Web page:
“Stjernebakken” (English: The Star Hill) is an interactive urban game for cyclists biking uphill including at least four checkpoints, which give the cyclist visual and auditive feedback on how fast she has covered the distance, and how well she did compared to the average time. The cyclist interacts with the game by biking through clearly marked checkpoints, which works as sensors tracking the individual cyclists.
Our first design task at Urban Computing was a two-weeks design project with the aim of testing the design team, our qualities, roles and collaboration.
The design brief included a few constraints;
- use or contribute with open data to/from Open Data Aarhus
- use a physical location within 400 metres from Stjernepladsen, Aarhus N
- specify a target group, that does not coincide with the design team
- include a sensor or actuator in the design
- make it possible for people to contribute with inputs and data
After several qualitative field studies and interview we chose to focus on the cyclists biking uphill towards Stjernepladsen, giving us a design domain of 200 metres of cycle lane with a slope of approx. 10%.
The design hypothesis is that it is annoying and boring for the cyclist to bike uphill, and therefore our aim is to make the experience of this stretch more positive and surprising by stimulating the cyclist’s senses. Using game elements we aim to move the focus from the annoying hill towards the cyclist’s body performance, hereby making the experience more fun and challenging.
“Stjernebakken” (English: The Star Hill) is an interactive urban game for cyclists biking uphill including at least four checkpoints, which give the cyclist visual and auditive feedback on how fast she has covered the distance, and how well she did compared to the average time. The cyclist interacts with the game by biking through clearly marked checkpoints, which works as sensors tracking the individual cyclists. The first checkpoint is simply a sign preparing the cyclist for the game. The second checkpoint is the actual starting point of which the time starts running; this is marked by an auditive feedback – the sound of an 8bit “beep”. The third checkpoint shows the cyclist’s performance so far by turning on one, two, or three lightning stars, and playing an 8bit sound. One star means that the cyclist is more than 20% slower than the average, two stars means that the cyclist is doing pretty well keeping up with the average, and three stars means that the cyclist is more than 20% faster than the average cyclist; a real star rider. At the fourth and last checkpoint, the cyclist’s overall performance is presented with a numbers of stars, the overall time, and the average time of the day.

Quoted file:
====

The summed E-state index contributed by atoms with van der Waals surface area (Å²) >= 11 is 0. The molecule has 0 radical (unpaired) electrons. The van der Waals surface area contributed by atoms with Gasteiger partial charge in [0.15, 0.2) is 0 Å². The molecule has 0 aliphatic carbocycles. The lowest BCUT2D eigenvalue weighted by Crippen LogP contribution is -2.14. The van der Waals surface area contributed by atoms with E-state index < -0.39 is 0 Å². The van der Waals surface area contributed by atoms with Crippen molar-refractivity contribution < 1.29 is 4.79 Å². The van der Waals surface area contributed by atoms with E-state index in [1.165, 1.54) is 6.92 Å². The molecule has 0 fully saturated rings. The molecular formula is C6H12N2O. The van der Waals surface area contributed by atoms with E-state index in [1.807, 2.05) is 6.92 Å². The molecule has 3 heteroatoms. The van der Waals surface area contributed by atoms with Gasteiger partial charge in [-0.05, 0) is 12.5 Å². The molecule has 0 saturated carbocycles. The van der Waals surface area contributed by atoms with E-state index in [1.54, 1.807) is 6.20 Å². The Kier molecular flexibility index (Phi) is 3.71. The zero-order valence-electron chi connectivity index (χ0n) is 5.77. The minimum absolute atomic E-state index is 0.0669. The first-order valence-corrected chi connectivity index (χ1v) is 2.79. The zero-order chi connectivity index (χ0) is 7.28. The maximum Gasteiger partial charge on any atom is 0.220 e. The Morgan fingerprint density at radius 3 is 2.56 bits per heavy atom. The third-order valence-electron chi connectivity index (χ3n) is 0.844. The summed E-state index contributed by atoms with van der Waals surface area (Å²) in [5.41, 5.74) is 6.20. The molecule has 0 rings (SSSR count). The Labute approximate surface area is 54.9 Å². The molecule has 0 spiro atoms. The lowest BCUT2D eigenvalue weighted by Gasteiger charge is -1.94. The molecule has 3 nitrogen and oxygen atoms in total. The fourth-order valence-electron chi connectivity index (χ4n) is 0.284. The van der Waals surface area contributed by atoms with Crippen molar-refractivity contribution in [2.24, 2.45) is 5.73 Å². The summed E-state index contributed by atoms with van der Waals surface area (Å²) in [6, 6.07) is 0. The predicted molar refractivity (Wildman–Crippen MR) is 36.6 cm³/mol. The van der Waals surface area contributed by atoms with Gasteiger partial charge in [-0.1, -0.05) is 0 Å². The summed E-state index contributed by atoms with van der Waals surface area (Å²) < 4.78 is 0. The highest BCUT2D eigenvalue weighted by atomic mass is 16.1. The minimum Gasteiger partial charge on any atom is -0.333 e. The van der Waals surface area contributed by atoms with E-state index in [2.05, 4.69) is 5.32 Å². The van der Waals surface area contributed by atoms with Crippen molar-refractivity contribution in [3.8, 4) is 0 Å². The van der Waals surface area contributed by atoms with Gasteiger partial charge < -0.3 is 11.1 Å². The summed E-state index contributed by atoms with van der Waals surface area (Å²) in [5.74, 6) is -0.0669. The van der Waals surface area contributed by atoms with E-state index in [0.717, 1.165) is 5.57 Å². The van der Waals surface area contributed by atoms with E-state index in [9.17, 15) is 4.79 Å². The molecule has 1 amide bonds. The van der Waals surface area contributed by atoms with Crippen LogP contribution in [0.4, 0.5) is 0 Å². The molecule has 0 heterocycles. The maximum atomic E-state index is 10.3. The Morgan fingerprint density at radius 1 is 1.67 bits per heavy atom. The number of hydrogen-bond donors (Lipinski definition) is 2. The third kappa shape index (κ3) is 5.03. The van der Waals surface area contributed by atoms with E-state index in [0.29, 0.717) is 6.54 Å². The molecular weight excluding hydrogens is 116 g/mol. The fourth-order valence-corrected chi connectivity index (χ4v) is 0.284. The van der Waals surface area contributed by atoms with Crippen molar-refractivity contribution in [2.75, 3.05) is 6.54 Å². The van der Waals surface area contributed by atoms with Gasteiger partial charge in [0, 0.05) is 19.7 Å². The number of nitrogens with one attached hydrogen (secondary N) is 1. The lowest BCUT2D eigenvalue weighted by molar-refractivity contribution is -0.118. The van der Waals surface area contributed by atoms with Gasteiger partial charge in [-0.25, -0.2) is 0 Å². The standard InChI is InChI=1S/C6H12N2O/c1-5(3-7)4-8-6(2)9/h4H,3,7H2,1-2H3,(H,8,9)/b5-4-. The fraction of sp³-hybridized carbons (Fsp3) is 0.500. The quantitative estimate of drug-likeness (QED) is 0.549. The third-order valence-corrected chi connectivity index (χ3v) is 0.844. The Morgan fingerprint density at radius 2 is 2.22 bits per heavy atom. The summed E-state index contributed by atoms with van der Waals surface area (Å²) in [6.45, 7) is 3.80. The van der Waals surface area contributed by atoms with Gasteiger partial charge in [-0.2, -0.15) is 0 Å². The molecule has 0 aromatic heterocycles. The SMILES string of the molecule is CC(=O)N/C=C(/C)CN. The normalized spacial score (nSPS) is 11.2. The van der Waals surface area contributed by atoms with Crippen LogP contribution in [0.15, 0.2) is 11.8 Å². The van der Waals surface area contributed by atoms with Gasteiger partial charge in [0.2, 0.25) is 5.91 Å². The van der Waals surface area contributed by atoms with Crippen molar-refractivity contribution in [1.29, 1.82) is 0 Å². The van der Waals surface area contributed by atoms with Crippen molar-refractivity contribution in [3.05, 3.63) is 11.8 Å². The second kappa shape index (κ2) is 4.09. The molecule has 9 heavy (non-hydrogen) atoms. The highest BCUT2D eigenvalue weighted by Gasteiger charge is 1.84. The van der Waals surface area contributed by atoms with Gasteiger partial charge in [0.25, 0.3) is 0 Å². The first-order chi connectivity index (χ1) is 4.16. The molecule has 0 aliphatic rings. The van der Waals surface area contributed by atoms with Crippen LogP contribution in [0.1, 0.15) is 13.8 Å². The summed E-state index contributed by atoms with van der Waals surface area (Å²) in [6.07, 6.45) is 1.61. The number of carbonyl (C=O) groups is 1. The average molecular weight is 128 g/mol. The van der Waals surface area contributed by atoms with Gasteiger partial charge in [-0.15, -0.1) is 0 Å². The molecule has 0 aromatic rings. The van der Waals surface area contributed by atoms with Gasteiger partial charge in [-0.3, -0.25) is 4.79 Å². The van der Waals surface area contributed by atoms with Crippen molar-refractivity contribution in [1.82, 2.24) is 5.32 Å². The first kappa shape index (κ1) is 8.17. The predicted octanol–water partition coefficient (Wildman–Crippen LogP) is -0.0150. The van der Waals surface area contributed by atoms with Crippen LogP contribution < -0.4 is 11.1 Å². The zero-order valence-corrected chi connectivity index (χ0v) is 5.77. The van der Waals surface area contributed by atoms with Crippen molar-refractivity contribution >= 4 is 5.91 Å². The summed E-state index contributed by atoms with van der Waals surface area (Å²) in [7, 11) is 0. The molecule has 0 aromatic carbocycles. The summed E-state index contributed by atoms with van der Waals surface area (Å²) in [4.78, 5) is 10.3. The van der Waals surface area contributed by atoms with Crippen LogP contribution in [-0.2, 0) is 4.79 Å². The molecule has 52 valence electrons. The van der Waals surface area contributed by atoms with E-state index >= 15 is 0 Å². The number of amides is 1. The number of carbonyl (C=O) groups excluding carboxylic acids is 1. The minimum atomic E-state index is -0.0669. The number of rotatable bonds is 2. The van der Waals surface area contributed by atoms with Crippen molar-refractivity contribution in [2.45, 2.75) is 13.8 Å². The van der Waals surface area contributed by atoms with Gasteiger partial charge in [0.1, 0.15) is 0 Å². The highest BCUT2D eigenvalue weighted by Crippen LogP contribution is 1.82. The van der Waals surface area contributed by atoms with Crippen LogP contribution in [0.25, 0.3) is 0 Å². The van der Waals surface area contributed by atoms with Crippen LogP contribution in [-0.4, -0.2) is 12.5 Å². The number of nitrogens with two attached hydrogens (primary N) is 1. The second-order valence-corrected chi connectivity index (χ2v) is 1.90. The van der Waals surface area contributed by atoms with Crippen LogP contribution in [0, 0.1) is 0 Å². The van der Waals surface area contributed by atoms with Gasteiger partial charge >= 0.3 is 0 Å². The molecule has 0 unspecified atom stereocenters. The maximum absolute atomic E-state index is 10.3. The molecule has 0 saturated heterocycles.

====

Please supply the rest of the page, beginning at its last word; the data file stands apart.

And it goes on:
At this point, the cyclist has reached Stjernepladsen, and already covered 200 metres of the annoying hill – without even noticing it;)
The tracking system at the three checkpoints is developed as self-assembled pressure sensors, which is connected to the computer through Arduino. The input is filtered in Processing, and wireless connected to the two other checkpoints through a server. The output is processed as sound through speakers and through Arduino to super LED’s.
The visual and auditory content is kept in game aesthetics using neon colours, bright wood, 8bit sounds, and game symbols such as stars, arrows, and chess squares.
“Stjernebakken” is not a site-specific urban interaction design. The design is developed having Denmark’s special biking culture, and Aarhus’ annoying hills in mind, but the concept can basically be implemented on every annoying hill in the world. We wish to support a growing biking culture in smart cities, and this is a step on the way.
“Stjernebakken” is a playful urban interaction design. The design is meant as a playful experience, rather than as a competitive, effective tool. We wish to support urban play in the ludic city, and see it as a bearing human element in the smart cities.
Check out our concept video and feel free to share insights and critique.